“We received another grant from the WEDC to acquire a downtown retail building that sat relatively vacant for two decades and we’ll be working with the IndianHead Community Action Agency to locate a thrift store, a food pantry, and also to create some retail incubator space so entrepreneurs can rent it at an affordable rate,” Christianson adds. “To be able to take a building that was underutilized for two decades and give it new life is something that will pay dividends down the road.”

Repurposing older buildings

Ladysmith, WisconsinTaking over underused real estate is something that Ladysmith has been doing for some time. Christianson says that the city has a history of saving, and then putting to work, some of the revenue that accrued from the old Flambeau Mine and using it to buy or renovate older industrial properties that otherwise might have been demoed, bringing them up to current standards, and then leasing or selling them back to the private sector.

“One example is Rockwell Automation here in town,” he says. “They lease a building from the city. When we acquired it, it was going to be torn down; it was owned by a firm that was consolidating operations out of state, so the city put money into fixing it up and ended up leasing it to Rockwell.”

A little over three years ago, the city was able to acquire the former Ladysmith Elementary School from the school district, with a plan to create some new housing options. “They had closed the building a few years earlier and the city was able to acquire that building from the school district for a dollar and a  swap for some land they desired near the high school,” Christianson recounts.

“We put out a request for proposals, found a developer, and over the last few years have been applying for different funds from the WHEDA (Wisconsin Housing & Economic Development Association) in the form of tax credits. We’re now at the point where the developer has taken ownership of the school property and will convert the classroom portion of the school into 33 apartments and then build seven three-bedroom homes on the site.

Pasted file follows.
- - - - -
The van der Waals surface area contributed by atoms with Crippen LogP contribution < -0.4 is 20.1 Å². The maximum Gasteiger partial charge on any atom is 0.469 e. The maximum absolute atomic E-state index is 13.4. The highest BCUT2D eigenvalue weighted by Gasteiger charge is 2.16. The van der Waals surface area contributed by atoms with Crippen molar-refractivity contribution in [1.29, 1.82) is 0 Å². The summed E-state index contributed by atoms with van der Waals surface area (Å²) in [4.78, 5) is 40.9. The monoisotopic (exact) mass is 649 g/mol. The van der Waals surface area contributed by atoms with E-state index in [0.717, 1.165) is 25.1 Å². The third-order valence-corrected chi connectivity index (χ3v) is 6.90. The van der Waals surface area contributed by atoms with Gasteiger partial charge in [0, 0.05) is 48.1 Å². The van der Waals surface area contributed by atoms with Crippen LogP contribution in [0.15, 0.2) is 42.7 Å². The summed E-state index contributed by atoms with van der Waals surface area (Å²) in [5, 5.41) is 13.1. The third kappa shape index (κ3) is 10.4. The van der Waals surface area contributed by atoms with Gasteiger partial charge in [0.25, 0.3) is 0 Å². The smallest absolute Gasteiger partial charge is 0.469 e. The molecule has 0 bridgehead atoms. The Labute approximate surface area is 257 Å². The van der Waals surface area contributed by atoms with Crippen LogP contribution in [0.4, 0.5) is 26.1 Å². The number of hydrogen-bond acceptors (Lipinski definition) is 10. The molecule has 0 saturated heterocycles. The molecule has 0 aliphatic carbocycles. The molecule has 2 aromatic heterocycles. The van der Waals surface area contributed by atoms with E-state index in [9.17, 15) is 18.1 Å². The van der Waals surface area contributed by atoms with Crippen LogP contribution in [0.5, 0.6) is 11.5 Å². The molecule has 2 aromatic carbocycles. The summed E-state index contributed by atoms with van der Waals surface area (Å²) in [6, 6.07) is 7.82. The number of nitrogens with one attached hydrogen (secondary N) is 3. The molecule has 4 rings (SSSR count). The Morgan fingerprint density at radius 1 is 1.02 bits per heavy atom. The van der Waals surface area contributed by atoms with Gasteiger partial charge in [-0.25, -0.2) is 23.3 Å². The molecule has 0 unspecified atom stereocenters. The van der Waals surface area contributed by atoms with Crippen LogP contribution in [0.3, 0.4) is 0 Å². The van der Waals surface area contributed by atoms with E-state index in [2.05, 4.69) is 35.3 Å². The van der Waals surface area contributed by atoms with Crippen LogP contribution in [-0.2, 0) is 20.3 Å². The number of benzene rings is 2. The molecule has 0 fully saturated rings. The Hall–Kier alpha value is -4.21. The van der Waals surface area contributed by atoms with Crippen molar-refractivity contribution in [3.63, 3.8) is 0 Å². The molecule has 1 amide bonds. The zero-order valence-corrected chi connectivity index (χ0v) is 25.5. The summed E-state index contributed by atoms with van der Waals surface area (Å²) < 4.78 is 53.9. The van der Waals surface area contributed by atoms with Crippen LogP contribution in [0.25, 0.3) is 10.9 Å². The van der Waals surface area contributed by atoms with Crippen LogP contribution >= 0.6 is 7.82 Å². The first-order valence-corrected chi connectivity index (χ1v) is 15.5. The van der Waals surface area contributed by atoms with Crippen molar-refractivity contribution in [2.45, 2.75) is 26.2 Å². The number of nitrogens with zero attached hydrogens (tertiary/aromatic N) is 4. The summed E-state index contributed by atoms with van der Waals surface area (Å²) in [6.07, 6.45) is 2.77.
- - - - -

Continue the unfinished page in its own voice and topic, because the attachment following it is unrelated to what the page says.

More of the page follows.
“And the cool part is that the city will be able to retain ownership of the cafeteria and the gym that were part of that school; they’ll get renovated and will be available for community use, such as an adult basketball league; pickleball, which is growing in popularity here; or youth organizations like the scouts. In addition, part of the grant funding we receive will allow us to construct an ADA playground and a new concrete skatepark, as well as some other outdoor recreation amenities on that same site. The ADA playground will be the first of its kind in Rusk County. So, we’re looking forward to that project breaking ground.”

A small city sees growth ahead

Looking forward, while Ladysmith’s population has declined somewhat over the last few decades, Christianson believes that the community is primed for new growth. “We’ve got a lot of natural beauty here,” he opines. “You can drive five minutes in any direction from town and be in the middle of the country. But we’ve still got enough amenities to make it a nice livable place. You can’t have everything that you have in the big city, but I think we’ve put in a good effort and seen a lot of good results.”

It’s no wonder, that Ladysmith, Wisconsin is known as the “City of Pride, Progress, and Promise”

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Ladysmith, Wisconsin

WHAT: A small city of 3,150

WHERE: Northwest part of the state, about 130 miles east of Minneapolis



Industrial Development Corporation (IDC) –

The Ladysmith Community Industrial Development Corporation was formed in 1958 for purposes of community betterment in the Ladysmith area.  The corporation has primarily focused its efforts in commercial and industrial real estate development. For over 65 years, the LCIDC has worked as a catalyst for growth in the Ladysmith area. We invite you to come and grow with us.